Cuzco enters into a period of ritual intensity, today, with Palm Sunday. The plaza will fill with people buying and carrying palm fronds, some going to mass and others not, as Catholicism and Cusco come together and split. Whether Catholics in the style favored by the Archbishop or not, the people enter into the holiest days of the year, when intensity and passion fill the plaza, streets and homes of this Inca city with some five hundred years of Catholicism.
Religion, of whatever form, is engaged in processing Cuzco’s Inca roots and carrying them into a present that maybe Catholic, may be Evangelical, or may be non-church going.
Today, Catholicism seems to dominate as people recognize the last week of Christ’s life in this navel of the Indigenous world that for today also becomes Jerusalem. Christ will enter the city, mounted on a donkey, in one or another representation of the Christian story.
People will buy palm fronds, take them to the Church to be blessed, and carry them home, to make that sacred story part of their lives and a protector on their doorways against the dangers of the world and social life.
They will also buy cactus formed in a cross to, on the one hand, recognize the thorns that scourged their Christ, while also drawing and Andean notion of protection against evil through the thorns. And, many will buy sheaves of wheat to bring abundance of happiness and economy to their homes.
Some of the palm fronds will have Wayruru seeds attached which, with their red and black, are a holy model of the universe as a union of opposites. Not only do they appear here, but they are valued in many indigenous rituals.
People have lined up since five am to attend mass at the Cathedral where the first mass is offered in Quechua. The Plaza de Armas (Main Square) is filled with people. They await the entrance of Jesus on a donkey into the heart of the Inca city where the Cathedral has in its heart not only the stone of the great God Viracocha, and the Unu Punku, the gate of waters or origins, it also holds the Taytacha, the Lord of Temblors called “little father” in Quechua, as well as patron saints from throughout the city who come to speak with the Lord just as the city focuses on this ancient temple.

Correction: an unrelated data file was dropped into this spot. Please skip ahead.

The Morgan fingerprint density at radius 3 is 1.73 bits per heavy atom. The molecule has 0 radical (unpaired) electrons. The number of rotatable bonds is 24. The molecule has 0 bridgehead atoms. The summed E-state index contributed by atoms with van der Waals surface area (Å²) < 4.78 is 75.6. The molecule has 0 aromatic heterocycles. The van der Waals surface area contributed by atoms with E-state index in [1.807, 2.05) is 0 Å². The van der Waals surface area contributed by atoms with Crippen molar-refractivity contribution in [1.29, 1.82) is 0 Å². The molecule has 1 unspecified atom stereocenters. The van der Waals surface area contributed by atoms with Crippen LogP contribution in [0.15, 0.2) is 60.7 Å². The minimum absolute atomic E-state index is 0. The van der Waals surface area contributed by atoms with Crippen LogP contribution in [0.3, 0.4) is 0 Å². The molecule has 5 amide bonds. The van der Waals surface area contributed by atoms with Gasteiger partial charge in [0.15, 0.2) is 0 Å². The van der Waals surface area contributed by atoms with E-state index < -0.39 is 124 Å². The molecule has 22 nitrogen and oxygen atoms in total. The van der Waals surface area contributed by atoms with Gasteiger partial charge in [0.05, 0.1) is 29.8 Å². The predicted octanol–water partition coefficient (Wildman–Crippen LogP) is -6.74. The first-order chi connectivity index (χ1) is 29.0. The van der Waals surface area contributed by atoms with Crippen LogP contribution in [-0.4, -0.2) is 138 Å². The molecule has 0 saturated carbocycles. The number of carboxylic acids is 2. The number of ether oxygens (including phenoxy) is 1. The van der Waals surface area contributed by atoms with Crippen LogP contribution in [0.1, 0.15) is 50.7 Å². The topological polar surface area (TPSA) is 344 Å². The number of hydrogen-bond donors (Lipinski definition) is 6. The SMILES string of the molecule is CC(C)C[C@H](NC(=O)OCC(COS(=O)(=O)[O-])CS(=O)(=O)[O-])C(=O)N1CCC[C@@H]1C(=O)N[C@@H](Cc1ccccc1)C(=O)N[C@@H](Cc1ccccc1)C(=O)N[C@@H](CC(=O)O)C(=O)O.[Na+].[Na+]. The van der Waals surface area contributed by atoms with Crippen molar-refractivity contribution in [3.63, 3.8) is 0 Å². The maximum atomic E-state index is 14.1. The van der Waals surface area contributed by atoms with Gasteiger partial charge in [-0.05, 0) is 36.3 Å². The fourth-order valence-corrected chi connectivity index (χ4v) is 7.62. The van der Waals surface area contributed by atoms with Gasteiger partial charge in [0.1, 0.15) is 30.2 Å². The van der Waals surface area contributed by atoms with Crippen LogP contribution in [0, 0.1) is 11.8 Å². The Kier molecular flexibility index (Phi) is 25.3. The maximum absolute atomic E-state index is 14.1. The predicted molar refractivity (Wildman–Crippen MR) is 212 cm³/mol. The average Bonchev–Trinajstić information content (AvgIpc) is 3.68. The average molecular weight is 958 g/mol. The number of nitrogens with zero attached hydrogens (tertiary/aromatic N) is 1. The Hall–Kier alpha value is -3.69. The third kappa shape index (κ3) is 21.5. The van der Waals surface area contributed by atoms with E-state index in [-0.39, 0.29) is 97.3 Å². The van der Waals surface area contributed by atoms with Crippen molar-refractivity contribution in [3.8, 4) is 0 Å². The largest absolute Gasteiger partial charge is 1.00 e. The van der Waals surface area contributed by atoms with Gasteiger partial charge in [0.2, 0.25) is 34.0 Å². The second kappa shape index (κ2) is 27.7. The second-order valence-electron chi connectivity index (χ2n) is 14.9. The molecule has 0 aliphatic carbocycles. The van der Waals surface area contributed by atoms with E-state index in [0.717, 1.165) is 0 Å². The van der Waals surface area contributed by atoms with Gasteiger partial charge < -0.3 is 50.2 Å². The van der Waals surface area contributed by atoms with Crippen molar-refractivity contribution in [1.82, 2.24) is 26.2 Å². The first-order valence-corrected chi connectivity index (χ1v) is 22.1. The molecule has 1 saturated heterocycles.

While Christ’s triumphal entrance into Jerusalem is re-played throughout the city, in Churches and streets, some of the processions will also be followed by dances in an indigenous style of worship. Historian Carolyn Dean noticed that while from the perspective of the Church this allowed them to reorient Inca ways so they supported Catholicism, still they also allow the native that still resonates throughout the city to shine through in a celebration of agriculture and abundance at this time of harvest.
Both in a Christian sense and an indigenous sense (intertwined in practice and in the diverse commentaries of the Church and intellectuals as well as ordinary people,) people will celebrate the harvest and Christ’s death. The two images come together as the rains cease and the dry season with its frost appears. They meld in the food eaten with gusto and meaning at this time of year.
For today the streets will be filled with offerings of sweets, the classic postres of semana santa. These include the empanada, the suspiro (sigh) of sugar and meringue, panecillos, breads between savory and sweet, a rosca (crown), as well as maicillos, biscuits made from corn starch, as if the holy food of the Incas found its way into the offerings for the Christ entering a Jerusalem of Inca stones beneath a sky in which the Apus (mountain gods) still rise.